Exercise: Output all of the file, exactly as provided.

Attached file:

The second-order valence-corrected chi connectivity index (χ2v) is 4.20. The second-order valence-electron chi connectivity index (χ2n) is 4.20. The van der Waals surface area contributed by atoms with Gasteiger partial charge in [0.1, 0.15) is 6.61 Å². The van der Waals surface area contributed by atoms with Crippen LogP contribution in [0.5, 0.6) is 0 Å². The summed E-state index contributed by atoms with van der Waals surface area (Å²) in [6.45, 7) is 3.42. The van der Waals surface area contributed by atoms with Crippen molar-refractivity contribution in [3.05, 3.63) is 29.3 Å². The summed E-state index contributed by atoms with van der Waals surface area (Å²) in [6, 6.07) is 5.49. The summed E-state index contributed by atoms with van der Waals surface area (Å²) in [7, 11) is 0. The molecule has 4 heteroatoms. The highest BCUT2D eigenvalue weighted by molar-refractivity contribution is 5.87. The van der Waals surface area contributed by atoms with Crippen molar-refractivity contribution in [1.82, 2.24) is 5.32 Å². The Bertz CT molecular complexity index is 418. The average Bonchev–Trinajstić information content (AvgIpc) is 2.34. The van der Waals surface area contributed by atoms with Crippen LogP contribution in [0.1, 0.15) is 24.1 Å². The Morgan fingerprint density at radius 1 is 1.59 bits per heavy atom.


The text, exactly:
The second-order valence-corrected chi connectivity index (χ2v) is 4.20. The second-order valence-electron chi connectivity index (χ2n) is 4.20. The van der Waals surface area contributed by atoms with Gasteiger partial charge in [0.1, 0.15) is 6.61 Å². The van der Waals surface area contributed by atoms with Crippen LogP contribution in [0.5, 0.6) is 0 Å². The summed E-state index contributed by atoms with van der Waals surface area (Å²) in [6.45, 7) is 3.42. The van der Waals surface area contributed by atoms with Crippen molar-refractivity contribution in [3.05, 3.63) is 29.3 Å². The summed E-state index contributed by atoms with van der Waals surface area (Å²) in [6, 6.07) is 5.49. The summed E-state index contributed by atoms with van der Waals surface area (Å²) in [7, 11) is 0. The molecule has 4 heteroatoms. The highest BCUT2D eigenvalue weighted by molar-refractivity contribution is 5.87. The van der Waals surface area contributed by atoms with Crippen molar-refractivity contribution in [1.82, 2.24) is 5.32 Å². The Bertz CT molecular complexity index is 418. The average Bonchev–Trinajstić information content (AvgIpc) is 2.34. The van der Waals surface area contributed by atoms with Crippen LogP contribution in [0.1, 0.15) is 24.1 Å². The Morgan fingerprint density at radius 1 is 1.59 bits per heavy atom.